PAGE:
For a good week and a half, I made time to add every single panel and event related to Marketing, Branding, Art, and Design at SXSW into my Outlook calendar. I even added 30 minute reminders to make sure I made it on time to each. My calendar for the week of March 13 looked something like a Basquiat painting and I was confident I wasn’t going to miss anything. You can tell, obviously, that this was my first time attending SXSW.
Sure enough, all the panels I was interested in on Day One were at full capacity 30 minutes prior to starting. Even with my handy back-to-back schedule, I quickly realized that moving a couple of blocks from Point A to Point B was going to be harder than I anticipated. As I observed people in the Convention Center’s hallways, I noticed many instances of disappointment from people having the same issue. With so much to see and do, and no time to waste on small talk, it was inevitable for all of us to be immersed in our cellphones, checking schedules, reading maps, following hashtags or engaging in virtual conversations.
What we were not seeing was the unparalleled networking opportunity made present the moment the panels ended. Think about it. The chances of having something in common or having something interesting to share with the person in front or behind you in the line are pretty high. There’s a reason you wanted to go to that same panel. The chances of making lifetime connections with people who can also introduce you to other valuable connections were there. Instead, we opted to use our cellphones, or move on to the next activity in hopes of making it there on time.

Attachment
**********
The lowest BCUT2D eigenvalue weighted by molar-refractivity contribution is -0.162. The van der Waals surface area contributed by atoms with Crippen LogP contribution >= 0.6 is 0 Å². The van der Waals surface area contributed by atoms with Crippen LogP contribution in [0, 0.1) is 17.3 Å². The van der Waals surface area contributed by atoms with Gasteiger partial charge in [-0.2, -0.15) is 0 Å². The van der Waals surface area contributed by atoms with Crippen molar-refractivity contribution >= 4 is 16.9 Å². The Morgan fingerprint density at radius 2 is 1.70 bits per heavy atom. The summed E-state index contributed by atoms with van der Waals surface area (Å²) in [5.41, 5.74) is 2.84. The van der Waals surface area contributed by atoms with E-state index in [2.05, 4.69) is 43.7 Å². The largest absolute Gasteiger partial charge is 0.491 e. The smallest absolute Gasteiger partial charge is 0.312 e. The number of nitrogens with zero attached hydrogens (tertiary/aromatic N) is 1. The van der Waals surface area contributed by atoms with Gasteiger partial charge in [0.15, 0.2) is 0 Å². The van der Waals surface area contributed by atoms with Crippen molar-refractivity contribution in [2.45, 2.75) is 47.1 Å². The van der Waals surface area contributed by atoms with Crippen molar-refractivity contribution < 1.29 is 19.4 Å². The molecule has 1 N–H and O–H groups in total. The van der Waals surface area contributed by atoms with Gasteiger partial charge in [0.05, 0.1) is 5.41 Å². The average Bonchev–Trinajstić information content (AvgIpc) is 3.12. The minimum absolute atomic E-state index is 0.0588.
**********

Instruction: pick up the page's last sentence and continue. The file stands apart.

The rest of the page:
As the Interactive portion of the conference neared its end, my team and I went to the Interactive SXSW Awards, where Recode Co-Founder and Executive Editor Kara Swisher was inducted into SXSW’s Interactive’s Hall of Fame. During her acceptance speech, she highlighted on the importance of “looking up,” referring to how we constantly stick our faces in our phones and do not participate enough in this democracy. “Look up, look up at the world and look at people in the world,” she specifically said. I was able to immediately identify with what she was saying, as I had been giving this some thought for the past few days.
When I wasn’t on my phone, I was able to have engaging conversations with many incredible people from different ethnic and industry backgrounds. I took something positive and unique away from each of these interactions.
Although it’s sometimes necessary to be immersed in our smartphones, we do tend to lose ourselves in the digital world. We forget to look around, but there’s a lot of value in connecting and learning from the people standing right next to you, at SXSW or anywhere.